Last week, a16z released what they call “Can’t Be Evil” (CBE) licenses. It’s a play off of Google’s “Don’t Be Evil” motto. They’re inspired by Creative Commons licenses and designed specifically for NFTs.
They serve three core purposes:
Protect creators’ intellectual property
Grant NFT holders a baseline of rights that are irrevocable, enforceable, and easy-to-understand
Help creators and their communities unleash the economic potential of their projects
The biggest difference between these licenses and the insider trading policy is that CBE licenses are meant to be coded directly into the smart contract, making them unchangeable after deployment. Hence “Can’t Be Evil”.
The Creative Commons CC0 license has been debated ad nauseam in the NFT space after the announcement that the Moonbirds and Oddities collections were moving to CC0.
This change granted anyone the ability to use the Moonbirds and Oddities art in any way they see fit, regardless of if they own one. The license notably doesn’t extend to the Moonbirds/Oddities trademarks. CC0 is the most open version of a Creative Commons license, which doesn’t make sense for projects that wish to grant specific rights to their NFT holders.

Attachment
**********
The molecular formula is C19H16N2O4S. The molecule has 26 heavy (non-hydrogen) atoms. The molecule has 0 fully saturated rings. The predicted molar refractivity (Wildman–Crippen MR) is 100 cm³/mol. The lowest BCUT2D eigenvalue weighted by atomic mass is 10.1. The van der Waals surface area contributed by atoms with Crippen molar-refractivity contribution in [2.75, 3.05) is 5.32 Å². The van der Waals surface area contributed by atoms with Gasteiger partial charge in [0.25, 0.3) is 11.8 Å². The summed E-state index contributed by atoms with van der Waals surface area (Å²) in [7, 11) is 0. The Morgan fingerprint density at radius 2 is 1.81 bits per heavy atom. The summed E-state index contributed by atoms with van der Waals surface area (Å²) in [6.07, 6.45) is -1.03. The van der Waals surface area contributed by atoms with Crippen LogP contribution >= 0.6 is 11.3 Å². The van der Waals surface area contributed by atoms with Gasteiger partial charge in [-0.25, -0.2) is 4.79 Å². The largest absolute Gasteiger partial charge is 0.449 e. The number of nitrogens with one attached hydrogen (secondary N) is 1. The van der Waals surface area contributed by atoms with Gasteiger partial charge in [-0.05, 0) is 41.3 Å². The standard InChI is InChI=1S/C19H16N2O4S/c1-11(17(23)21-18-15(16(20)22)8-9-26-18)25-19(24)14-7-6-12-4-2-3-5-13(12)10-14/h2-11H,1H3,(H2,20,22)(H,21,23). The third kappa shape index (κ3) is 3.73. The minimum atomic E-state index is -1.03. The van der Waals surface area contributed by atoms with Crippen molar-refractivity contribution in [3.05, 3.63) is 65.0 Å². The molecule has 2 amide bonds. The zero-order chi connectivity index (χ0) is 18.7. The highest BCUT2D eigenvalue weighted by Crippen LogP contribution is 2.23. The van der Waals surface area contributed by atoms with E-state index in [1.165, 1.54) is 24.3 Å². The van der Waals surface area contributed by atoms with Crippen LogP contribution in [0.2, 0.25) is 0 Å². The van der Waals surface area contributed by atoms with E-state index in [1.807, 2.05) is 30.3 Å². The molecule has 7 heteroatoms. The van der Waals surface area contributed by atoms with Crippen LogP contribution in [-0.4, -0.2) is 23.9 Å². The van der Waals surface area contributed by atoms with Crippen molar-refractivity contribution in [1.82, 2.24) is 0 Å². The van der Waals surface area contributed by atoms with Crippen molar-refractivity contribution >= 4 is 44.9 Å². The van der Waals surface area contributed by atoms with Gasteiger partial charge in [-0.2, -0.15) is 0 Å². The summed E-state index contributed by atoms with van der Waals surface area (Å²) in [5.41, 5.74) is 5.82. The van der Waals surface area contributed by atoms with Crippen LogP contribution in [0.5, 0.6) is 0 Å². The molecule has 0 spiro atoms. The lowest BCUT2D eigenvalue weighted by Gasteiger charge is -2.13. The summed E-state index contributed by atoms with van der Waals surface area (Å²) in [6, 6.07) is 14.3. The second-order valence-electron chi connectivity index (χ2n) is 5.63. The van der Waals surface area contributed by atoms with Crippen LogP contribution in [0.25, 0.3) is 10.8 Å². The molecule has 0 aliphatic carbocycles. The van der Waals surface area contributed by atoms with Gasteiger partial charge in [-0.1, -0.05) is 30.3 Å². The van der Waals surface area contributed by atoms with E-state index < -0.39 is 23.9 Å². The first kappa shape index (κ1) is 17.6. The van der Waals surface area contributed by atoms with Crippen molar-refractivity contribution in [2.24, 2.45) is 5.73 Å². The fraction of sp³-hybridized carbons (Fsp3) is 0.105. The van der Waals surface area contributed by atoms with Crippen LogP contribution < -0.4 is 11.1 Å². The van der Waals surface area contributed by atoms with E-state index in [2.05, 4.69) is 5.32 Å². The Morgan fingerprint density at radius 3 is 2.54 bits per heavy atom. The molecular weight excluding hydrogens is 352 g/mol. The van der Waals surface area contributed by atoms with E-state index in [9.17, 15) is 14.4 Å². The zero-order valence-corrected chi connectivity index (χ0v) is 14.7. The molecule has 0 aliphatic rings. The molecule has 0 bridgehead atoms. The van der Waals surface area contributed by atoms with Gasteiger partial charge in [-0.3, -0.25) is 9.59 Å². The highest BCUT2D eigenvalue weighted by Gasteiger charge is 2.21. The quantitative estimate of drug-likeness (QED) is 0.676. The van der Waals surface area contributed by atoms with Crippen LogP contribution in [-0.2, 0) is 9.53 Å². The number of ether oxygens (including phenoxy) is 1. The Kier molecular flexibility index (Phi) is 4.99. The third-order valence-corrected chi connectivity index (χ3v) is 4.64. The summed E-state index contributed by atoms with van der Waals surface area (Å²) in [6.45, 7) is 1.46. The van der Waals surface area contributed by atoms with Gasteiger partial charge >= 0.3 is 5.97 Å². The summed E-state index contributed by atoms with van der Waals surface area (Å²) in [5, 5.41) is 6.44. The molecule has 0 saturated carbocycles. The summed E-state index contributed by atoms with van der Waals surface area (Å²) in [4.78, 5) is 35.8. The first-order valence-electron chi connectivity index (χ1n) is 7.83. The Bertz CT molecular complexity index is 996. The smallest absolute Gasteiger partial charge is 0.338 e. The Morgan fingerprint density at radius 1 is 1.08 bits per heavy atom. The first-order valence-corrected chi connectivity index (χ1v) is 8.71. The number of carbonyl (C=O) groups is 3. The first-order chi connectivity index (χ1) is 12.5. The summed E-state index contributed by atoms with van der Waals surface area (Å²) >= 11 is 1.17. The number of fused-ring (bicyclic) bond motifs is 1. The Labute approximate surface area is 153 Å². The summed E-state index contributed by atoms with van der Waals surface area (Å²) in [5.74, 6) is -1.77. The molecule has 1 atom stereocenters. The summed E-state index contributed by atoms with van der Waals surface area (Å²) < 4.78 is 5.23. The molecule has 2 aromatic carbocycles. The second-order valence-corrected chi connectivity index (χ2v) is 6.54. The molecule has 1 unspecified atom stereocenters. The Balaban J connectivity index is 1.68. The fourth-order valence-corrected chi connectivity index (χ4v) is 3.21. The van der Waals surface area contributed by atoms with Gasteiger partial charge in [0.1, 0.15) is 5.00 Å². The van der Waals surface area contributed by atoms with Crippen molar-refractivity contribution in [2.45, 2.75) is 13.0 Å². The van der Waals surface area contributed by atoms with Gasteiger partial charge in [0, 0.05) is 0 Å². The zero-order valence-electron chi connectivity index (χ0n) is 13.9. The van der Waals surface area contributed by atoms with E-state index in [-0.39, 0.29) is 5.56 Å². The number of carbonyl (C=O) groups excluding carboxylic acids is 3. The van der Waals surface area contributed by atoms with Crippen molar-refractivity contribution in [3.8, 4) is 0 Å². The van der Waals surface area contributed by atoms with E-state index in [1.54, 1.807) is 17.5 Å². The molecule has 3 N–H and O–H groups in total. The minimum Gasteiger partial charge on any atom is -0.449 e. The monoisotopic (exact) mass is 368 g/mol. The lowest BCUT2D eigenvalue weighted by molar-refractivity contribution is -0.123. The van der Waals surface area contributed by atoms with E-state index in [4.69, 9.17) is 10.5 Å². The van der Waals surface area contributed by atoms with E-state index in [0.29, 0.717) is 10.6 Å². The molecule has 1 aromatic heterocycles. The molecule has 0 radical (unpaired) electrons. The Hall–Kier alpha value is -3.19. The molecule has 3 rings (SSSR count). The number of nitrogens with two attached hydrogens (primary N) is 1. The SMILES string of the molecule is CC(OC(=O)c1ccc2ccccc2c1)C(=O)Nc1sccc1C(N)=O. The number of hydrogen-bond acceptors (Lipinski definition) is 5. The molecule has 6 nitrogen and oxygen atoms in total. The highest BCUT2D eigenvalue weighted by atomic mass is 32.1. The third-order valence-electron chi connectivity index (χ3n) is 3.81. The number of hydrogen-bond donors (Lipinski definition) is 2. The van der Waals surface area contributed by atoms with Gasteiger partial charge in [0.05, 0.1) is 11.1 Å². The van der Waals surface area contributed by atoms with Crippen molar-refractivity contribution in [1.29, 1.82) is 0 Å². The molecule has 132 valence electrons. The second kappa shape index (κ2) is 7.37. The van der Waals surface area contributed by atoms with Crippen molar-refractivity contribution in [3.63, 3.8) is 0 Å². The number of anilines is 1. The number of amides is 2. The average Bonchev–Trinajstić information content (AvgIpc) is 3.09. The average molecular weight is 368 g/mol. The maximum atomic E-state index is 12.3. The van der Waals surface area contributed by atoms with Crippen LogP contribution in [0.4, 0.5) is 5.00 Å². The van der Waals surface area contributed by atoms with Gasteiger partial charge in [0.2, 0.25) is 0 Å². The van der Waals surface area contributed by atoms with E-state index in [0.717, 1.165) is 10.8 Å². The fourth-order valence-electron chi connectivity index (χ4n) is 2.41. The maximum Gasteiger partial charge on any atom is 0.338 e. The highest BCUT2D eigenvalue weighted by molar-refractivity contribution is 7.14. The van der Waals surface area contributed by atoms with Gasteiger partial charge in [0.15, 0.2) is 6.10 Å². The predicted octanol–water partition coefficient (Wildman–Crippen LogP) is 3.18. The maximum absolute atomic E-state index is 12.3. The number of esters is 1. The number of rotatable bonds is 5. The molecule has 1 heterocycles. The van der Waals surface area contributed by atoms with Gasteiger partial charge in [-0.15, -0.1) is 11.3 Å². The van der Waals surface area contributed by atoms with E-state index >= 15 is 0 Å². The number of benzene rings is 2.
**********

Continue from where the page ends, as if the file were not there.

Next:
There are six different CBE licenses that cover a variety of scenarios:
CBE licenses aim to be an upgrade to Creative Commons licenses because they’re baked into the project’s smart contract. The idea is that the creators and investors that interact with them won’t be required to trust each other, but rather they can trust what’s in the code itself.
There Will (Still) Be Scams
All the well-intentioned policies or carefully considered code in the world won’t stop scammers from scamming. There’s simply too much money floating around in the NFT space for bad actors to go away. Any project can say they have these things in place. Whether or not they’re being truthful about them is another thing. But codifying better policies and smart contracts can help lower the number of people who fall victim to bad actors.
When considering investing in a project, you should still keep your guard up and DYOR as much as possible—even if the project has these in place.
These policies and licenses are a step in the right direction for a burgeoning industry that still mostly feels like the Wild West. We should aim to put our best collective foot forward as an industry so that the good actors don’t get caught in the crossfire.
Disclaimer: Nothing in this piece should be construed as financial advice.
Other Recommended Reads and Listens
Required reading on DAOs
Dane Lund shares a Twitter thread with a list of required reads on DAOs for a Crypto Assets and Web3 lecture he is giving at Cornell Law School
The Ethereum Merge and Energy Markets
Kyla Scanlon breaks down how The Merge, energy markets, and monetary policy are all intertwined
How Arthur Hayes is Trading the Ethereum Merge
Top crypto trader Arthur Hayes visits the Bankless podcast to discuss how he’s evaluating the macro market and positioning himself for The Merge